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Rock music provocateur Lou Reed passed away this week at age 71. Best known for his work with the proto-punk band The Velvet Underground, Reed supplied tough, gritty lyrics while John Cale offered up a dissonant musical journey unlike any heard at the time. Reed and Cale went on to make some transcendent solo albums as well, but my favorite collaboration of theirs will always be Songs For Drella.
Many people enjoy reading DC Comics’ classic Batman and Superman books, but often forgotten are the other series that were produced during the 1950s and 1960s, the “Silver Age” of comic books. One such series is Challengers of the Unknown, and it is sad that it has been mostly forgotten because it contains many exciting adventures with striking artwork and a panoply of bizarre monsters for the heroes to confront. For readers willing to put up with some of the more dated aspects of its storytelling, Challengers of the Unknown is an enjoyable trip back in time to DC’s Silver Age.
This readalike is in response to a patron's book-match request. If you would like personalized reading recommendations, fill out the book-match form and a librarian will email suggested titles to you. Available for adults, teens, and kids. You can browse the book matches here.
A Time to Kill by John Grisham: "A Southern town is shocked when a 10-year-old black girl is raped by two white men--until the girl's father takes the law into his own hands." (Book description)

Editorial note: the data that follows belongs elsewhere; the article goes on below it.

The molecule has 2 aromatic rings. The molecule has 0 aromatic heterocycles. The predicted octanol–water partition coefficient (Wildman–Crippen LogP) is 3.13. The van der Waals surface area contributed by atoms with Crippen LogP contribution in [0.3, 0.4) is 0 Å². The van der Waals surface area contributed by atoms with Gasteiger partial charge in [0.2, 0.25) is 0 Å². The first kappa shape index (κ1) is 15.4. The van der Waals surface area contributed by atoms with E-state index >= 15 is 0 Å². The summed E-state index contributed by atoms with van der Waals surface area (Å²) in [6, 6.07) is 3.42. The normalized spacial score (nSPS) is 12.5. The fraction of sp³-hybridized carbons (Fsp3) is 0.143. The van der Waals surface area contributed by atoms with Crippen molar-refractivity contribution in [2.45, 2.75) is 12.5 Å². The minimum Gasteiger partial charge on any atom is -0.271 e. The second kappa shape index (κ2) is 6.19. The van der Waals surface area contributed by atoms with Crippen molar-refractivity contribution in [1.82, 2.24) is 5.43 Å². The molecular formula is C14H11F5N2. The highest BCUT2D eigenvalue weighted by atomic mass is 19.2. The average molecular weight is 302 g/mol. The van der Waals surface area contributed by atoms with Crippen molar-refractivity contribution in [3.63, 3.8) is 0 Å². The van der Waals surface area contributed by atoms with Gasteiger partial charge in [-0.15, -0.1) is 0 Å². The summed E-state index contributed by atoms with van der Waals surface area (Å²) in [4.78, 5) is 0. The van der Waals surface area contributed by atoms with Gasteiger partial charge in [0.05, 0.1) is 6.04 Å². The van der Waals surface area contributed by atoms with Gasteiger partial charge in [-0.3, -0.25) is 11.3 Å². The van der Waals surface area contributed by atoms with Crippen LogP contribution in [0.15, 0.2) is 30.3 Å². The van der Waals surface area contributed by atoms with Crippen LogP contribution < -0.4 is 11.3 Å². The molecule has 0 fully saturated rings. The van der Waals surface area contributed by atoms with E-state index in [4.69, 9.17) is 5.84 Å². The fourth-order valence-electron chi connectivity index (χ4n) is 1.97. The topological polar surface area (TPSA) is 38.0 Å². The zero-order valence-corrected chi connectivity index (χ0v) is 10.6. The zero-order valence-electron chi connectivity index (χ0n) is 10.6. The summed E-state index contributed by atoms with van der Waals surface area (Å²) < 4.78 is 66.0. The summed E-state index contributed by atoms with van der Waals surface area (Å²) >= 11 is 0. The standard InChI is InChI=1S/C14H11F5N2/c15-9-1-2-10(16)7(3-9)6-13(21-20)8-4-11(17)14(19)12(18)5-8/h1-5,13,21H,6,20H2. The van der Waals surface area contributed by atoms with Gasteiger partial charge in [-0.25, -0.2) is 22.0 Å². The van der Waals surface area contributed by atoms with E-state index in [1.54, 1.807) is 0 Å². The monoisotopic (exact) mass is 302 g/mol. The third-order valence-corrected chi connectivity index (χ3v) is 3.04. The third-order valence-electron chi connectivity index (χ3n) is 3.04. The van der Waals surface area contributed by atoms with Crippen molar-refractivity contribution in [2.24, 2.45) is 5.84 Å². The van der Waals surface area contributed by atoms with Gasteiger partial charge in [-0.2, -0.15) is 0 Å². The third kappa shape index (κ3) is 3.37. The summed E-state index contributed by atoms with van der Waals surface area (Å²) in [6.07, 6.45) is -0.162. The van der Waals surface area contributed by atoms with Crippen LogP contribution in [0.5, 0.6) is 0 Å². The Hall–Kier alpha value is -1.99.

If you enjoyed this novel, here are some other titles you may enjoy:
Graveyard Dust by Barbara Hambly
Benjamin January once again turns sleuth when his sister is arrested for murder, a crime with powerful ties to a voodoo death curse (catalog description)
Midnight in the Garden of Good and Evil by John Berendt
Shots rang out in Savannah's grandest mansion in the misty, early morning hours of May 2, 1981. Was it murder of self defense? The question captivated the city's Society, high and low, for over a decade. (catalog description)
Back in the time of horse-drawn carriages and gas-lit streets, tiny Sophie was found floating in a cello case next to a sinking ship nigh unto London.
I love a book with an inventive narrative structure and, like Scheherazade, Kate Atkinson has 1,001 plots in her novel, Life after Life. Ursula Todd, born on a snowy night in 1910 to banker Hugh Todd and his aristocratic wife Sylvie dies and lives--over and over again. But this is a novel not just about reincarnation but also about how a writer writes and makes choices. The chapters reveal the choices a writer--or a human being--makes and how it changes the path a life takes.
Our society is chaotic, violent, and often disturbing to grow up in. Wouldn’t it be much better to grow up in a safer, more secure place? How much of the unease and disorder of modern society would you sacrifice to create a more peaceful and harmonious civilization? The Giver, by Lois Lowry, asks this difficult question, and creates a dystopia both serene and haunting for its lack of emotions and empathy for its citizens.